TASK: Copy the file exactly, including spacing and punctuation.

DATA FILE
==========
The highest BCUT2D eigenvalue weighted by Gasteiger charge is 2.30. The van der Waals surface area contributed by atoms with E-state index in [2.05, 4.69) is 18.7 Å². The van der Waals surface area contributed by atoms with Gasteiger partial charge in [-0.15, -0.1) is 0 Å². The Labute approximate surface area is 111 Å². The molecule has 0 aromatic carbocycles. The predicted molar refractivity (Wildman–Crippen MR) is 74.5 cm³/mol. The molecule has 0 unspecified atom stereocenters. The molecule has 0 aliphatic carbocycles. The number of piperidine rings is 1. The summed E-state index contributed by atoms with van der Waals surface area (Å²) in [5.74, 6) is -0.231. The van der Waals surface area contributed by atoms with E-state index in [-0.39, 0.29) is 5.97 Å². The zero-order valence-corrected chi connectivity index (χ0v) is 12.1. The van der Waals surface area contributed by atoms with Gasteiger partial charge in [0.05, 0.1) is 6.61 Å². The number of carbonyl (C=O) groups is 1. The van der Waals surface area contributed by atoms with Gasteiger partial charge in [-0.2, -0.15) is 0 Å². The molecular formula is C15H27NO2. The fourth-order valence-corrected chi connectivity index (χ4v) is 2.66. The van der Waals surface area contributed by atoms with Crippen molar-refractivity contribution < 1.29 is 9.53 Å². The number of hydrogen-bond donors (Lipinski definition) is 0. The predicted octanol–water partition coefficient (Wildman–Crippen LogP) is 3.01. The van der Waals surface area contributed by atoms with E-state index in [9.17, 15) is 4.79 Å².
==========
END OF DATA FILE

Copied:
The highest BCUT2D eigenvalue weighted by Gasteiger charge is 2.30. The van der Waals surface area contributed by atoms with E-state index in [2.05, 4.69) is 18.7 Å². The van der Waals surface area contributed by atoms with Gasteiger partial charge in [-0.15, -0.1) is 0 Å². The Labute approximate surface area is 111 Å². The molecule has 0 aromatic carbocycles. The predicted molar refractivity (Wildman–Crippen MR) is 74.5 cm³/mol. The molecule has 0 unspecified atom stereocenters. The molecule has 0 aliphatic carbocycles. The number of piperidine rings is 1. The summed E-state index contributed by atoms with van der Waals surface area (Å²) in [5.74, 6) is -0.231. The van der Waals surface area contributed by atoms with E-state index in [-0.39, 0.29) is 5.97 Å². The zero-order valence-corrected chi connectivity index (χ0v) is 12.1. The van der Waals surface area contributed by atoms with Gasteiger partial charge in [0.05, 0.1) is 6.61 Å². The number of carbonyl (C=O) groups is 1. The van der Waals surface area contributed by atoms with Gasteiger partial charge in [-0.2, -0.15) is 0 Å². The molecular formula is C15H27NO2. The fourth-order valence-corrected chi connectivity index (χ4v) is 2.66. The van der Waals surface area contributed by atoms with Crippen molar-refractivity contribution < 1.29 is 9.53 Å². The number of hydrogen-bond donors (Lipinski definition) is 0. The predicted octanol–water partition coefficient (Wildman–Crippen LogP) is 3.01. The van der Waals surface area contributed by atoms with E-state index in [9.17, 15) is 4.79 Å².